It may come as no surprise to some that the feel-good chemical – dopamine – is release in the brain when anticipating a reward or achievement and not when the goal is actually achieved. In other words, it is the journey that is important, not the goal.

Recent studies of the brain are revealing some very interesting facts about how the health of the brain correlates directly to the health of humans and how the built environment can affect brain health in very significant ways. For example, stress is a major cause of poor brain health and functioning, and increases in stress levels result directly in decreases in the immune system, cognitive ability and well being.

The application of neuroscience to architecture remains in its infancy. No one has yet laid out all of the features necessary to design a building with direct roots in brain science, although architects certainly plan buildings with features meant to promote well-being.

Richard Louv is a journalist, co-founder and Chairman Emeritus of the Children & Nature Network, an organization helping build the international movement to connect people and communities to the natural world. Louv’s view is that the advent of new technologies has made it possible to map the psychological effects of architectural and urban design in unprecedented detail. His findings suggest that physical variables in our surroundings, including facade design, the presence of urban greenscape, and street geometry, produce predictable effects on our minds, brains, and bodies. Louv suggests that the consideration of psychological sustainability in urban design is practical, achievable, and an essential ingredient of public health.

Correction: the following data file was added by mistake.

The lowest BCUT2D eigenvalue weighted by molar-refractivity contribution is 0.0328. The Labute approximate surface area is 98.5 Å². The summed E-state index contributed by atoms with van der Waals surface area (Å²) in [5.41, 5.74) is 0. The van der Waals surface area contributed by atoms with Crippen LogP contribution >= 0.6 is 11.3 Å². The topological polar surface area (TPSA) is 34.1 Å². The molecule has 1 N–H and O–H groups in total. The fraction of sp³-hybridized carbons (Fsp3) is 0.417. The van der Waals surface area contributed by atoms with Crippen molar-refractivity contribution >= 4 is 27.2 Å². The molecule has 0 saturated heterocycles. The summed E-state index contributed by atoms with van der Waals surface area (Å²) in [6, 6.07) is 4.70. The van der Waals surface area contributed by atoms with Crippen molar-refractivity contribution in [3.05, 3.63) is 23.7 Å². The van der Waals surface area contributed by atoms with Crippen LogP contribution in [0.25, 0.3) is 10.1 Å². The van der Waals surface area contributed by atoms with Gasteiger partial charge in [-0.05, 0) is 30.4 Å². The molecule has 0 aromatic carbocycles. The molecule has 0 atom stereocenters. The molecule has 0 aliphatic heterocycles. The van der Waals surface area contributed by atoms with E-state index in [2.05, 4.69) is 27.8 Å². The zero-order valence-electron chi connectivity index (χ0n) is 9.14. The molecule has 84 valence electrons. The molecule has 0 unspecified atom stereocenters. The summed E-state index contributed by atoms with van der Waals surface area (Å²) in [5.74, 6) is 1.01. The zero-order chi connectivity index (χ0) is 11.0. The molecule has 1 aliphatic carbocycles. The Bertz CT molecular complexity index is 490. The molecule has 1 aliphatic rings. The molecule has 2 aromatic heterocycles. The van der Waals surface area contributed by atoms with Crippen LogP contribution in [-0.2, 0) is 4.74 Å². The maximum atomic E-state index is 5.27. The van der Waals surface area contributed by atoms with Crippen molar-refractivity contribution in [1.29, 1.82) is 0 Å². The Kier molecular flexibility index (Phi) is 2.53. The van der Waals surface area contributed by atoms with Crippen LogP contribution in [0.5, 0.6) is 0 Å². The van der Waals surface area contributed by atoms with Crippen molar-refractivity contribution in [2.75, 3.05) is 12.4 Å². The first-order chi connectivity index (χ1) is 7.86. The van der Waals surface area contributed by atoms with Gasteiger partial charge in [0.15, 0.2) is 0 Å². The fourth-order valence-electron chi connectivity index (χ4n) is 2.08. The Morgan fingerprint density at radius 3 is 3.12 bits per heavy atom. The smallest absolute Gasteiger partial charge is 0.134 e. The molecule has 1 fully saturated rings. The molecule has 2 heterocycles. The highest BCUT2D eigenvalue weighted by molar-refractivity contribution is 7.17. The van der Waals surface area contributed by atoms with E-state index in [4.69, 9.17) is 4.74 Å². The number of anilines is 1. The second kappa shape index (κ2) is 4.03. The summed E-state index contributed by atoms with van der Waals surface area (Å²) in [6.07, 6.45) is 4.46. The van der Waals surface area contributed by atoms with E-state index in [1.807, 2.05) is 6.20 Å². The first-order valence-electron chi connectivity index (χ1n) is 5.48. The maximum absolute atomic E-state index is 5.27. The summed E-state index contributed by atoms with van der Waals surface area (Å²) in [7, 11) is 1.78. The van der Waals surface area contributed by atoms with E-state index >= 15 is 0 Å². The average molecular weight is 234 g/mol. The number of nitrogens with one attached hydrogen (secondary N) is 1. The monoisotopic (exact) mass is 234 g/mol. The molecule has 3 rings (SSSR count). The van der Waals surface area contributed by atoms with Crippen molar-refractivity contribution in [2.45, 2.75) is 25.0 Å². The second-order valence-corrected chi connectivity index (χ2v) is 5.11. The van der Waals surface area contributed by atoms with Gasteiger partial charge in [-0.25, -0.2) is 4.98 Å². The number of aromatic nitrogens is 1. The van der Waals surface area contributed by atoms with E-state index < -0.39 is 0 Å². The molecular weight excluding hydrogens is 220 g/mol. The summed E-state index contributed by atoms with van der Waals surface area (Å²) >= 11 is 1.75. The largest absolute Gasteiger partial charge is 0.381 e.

An aging global population makes this research increasingly urgent. For instance, one in four people will have cognitive impairment by 2050,  Research by the architect and cognitive scientist, Laura Malinin and her colleagues at Colorado State University, has shown an “enriched environment” with “novelty, challenge, and engagement,” helps improve cognitive health. Their research suggests that older people benefit from walkable communities rather than the auto-dependent locations where much senior housing has been built; and, contrary to the institutional quality of some of these facilities, seniors require stimulating environments.

It has been proven that vertical gardens and greenery in urban settings reduce human stress and so it is no surprise that vertical gardens are on the rise. Reconnecting with nature is beneficial not only to the ageing population but is particularly beneficial to young people.

Lets help our future generations and provide stimulating, walkable, community environments, where the journey as well as the destination, fosters wellbeing for all humanity.

Leigh Nicholson